The most common form of protein gel electrophoresis is comparative analysis of multiple samples by one-dimensional (1D) electrophoresis. Gel sizes range from 2 x 3 cm (tiny) to 15 x 18 cm (large format). The most popular size (approx. 8 x 8 cm) is usually referred to as a "mini gel". Medium-sized gels (8 x 13 cm) are called midi gels. Small gels require less time and reagents than their larger counterparts and are suited for rapid protein screening. However, larger gels provide better resolution and are needed for separating similar proteins or a large number of proteins.
Protein samples are added to sample wells at the top of the gel. When the electrical current is applied, the proteins move down through the gel matrix, creating what are called lanes of protein bands. Samples that are loaded in adjacent wells and electrophoresed together are easily compared to each other after staining or other detection strategies. The intensity of staining and thickness of protein bands are indicative of their relative abundance. The positions (height) of bands within their respective lanes indicate their relative sizes (and/or other factors affecting their rate of migration through the gel).
Protein lanes and bands in 1D SDS-PAGE. Depicted here is a protein ladder, purified proteins and E. coli lysate loaded on a 4–20% gradient Novex Tris-Glycine gel; Lanes 1, 5, 10: 5 µL Thermo Scientific PageRuler Unstained Protein Ladder); lanes 2, 6, 9: 5 µL Mark12 Unstained Standard; lane 3: 10 µg E. coli lysate (10 µL sample volume); lane 4: 6 µg BSA (10 µL sample volume); lane 7: 6 µg hIgG (10 µL sample volume); lane 8: 20 µg E. coli lysate (20 µL sample volume). Electrophoresis was performed using the Mini Gel Tank. Sharp, straight bands were observed after staining with SimplyBlue SafeStain. Images were acquired using a flatbed scanner.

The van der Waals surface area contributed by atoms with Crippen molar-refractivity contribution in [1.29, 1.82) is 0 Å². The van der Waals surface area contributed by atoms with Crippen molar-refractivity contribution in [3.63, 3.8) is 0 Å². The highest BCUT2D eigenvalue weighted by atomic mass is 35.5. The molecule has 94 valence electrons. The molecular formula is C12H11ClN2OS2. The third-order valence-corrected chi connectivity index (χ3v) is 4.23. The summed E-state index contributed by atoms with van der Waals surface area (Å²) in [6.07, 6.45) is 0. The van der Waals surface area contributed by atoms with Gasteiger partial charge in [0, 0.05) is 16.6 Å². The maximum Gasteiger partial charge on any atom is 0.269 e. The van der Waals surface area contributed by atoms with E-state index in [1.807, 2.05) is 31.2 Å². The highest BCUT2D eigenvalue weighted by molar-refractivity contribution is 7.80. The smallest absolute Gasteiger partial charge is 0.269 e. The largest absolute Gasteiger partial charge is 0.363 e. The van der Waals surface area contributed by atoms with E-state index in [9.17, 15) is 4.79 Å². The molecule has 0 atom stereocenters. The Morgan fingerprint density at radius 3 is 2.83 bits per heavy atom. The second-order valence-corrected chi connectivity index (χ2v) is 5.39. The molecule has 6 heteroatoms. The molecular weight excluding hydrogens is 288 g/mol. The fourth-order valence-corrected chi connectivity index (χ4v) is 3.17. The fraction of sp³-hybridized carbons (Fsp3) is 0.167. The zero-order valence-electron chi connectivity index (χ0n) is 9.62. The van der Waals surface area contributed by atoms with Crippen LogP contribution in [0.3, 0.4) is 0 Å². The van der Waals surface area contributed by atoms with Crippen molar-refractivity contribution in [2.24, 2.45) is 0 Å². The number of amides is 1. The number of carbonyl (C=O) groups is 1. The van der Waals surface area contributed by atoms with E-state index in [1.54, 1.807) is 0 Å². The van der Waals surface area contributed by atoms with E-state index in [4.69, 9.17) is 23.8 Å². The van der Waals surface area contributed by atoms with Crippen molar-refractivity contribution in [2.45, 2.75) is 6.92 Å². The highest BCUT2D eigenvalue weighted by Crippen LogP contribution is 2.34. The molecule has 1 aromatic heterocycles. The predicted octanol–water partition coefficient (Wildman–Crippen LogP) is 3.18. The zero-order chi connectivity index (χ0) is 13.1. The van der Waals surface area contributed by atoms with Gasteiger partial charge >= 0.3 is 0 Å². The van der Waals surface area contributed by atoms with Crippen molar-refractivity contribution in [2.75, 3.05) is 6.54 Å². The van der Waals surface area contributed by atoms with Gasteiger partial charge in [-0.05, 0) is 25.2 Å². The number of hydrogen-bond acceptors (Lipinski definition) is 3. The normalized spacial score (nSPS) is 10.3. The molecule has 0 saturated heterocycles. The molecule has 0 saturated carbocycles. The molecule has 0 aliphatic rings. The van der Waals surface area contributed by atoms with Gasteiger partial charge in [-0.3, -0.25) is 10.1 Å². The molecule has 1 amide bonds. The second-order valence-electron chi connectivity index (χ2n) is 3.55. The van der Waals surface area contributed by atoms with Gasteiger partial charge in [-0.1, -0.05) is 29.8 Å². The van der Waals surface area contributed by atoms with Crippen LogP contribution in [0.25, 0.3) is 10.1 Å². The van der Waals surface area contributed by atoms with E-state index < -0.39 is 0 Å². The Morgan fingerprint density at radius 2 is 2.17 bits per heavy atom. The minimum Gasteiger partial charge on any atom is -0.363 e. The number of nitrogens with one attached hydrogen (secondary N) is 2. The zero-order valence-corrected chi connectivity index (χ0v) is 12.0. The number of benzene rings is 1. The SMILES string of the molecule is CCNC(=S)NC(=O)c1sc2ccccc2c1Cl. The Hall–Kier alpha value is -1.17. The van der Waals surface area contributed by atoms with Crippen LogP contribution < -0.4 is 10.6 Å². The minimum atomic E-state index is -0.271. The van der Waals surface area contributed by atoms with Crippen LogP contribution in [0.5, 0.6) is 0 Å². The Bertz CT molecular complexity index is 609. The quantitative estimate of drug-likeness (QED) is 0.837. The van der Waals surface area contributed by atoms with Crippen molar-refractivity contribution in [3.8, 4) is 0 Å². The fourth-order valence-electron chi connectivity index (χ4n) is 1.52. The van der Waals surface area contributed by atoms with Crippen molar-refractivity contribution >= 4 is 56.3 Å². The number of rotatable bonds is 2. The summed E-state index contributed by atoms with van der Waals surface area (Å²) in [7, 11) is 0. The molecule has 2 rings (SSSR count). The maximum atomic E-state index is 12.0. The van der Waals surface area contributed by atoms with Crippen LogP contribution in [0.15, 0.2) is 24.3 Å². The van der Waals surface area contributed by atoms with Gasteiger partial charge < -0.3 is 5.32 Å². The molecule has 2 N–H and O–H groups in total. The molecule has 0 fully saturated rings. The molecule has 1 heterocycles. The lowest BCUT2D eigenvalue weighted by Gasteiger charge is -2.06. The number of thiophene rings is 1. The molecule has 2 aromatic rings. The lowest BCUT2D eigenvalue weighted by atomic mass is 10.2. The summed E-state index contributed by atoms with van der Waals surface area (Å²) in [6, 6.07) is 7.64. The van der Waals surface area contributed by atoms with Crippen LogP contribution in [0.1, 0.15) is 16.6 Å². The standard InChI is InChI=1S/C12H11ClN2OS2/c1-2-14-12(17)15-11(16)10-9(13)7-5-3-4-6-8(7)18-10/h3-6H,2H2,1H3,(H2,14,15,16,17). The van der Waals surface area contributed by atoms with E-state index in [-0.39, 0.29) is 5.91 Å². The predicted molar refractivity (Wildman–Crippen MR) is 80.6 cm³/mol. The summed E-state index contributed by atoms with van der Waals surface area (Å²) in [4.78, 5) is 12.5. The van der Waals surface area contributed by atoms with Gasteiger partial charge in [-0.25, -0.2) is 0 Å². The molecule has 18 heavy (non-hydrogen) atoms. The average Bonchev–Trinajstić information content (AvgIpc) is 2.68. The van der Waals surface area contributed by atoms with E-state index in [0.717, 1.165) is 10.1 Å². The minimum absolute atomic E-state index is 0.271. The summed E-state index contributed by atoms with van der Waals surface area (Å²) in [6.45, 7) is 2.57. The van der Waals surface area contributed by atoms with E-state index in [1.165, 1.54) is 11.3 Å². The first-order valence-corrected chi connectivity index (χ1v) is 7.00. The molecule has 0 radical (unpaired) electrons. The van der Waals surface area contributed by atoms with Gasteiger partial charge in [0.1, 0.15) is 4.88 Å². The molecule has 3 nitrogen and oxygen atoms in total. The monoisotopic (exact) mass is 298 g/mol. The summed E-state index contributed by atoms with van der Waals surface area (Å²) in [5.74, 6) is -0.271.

2-dimensional polyacrylamide gel electrophoresis
Multiple components of a single sample can be resolved most completely by two-dimensional electrophoresis (2D-PAGE). The first dimension separates proteins according to their native isoelectric point (pI) using a form of electrophoresis called isoelectric focusing (IEF). The second dimension separates by mass using ordinary SDS-PAGE. 2D PAGE provides the highest resolution for protein analysis and is an important technique in proteomic research, where resolution of thousands of proteins on a single gel is sometimes necessary.
To perform IEF, a pH gradient is established in a tube or strip gel using a specially formulated buffer system or ampholyte mixture. Ready-made IEF strip gels (called immobilized pH gradient strips or IPG strips) and required instruments are available from certain manufacturers. During IEF, proteins migrate within the strip to become focused at the pH points at which their net charges are zero. These are their respective isoelectric points.
The IEF strip is then laid sideways across the top of an ordinary 1D gel, allowing the proteins to be separated in the second dimension according to size.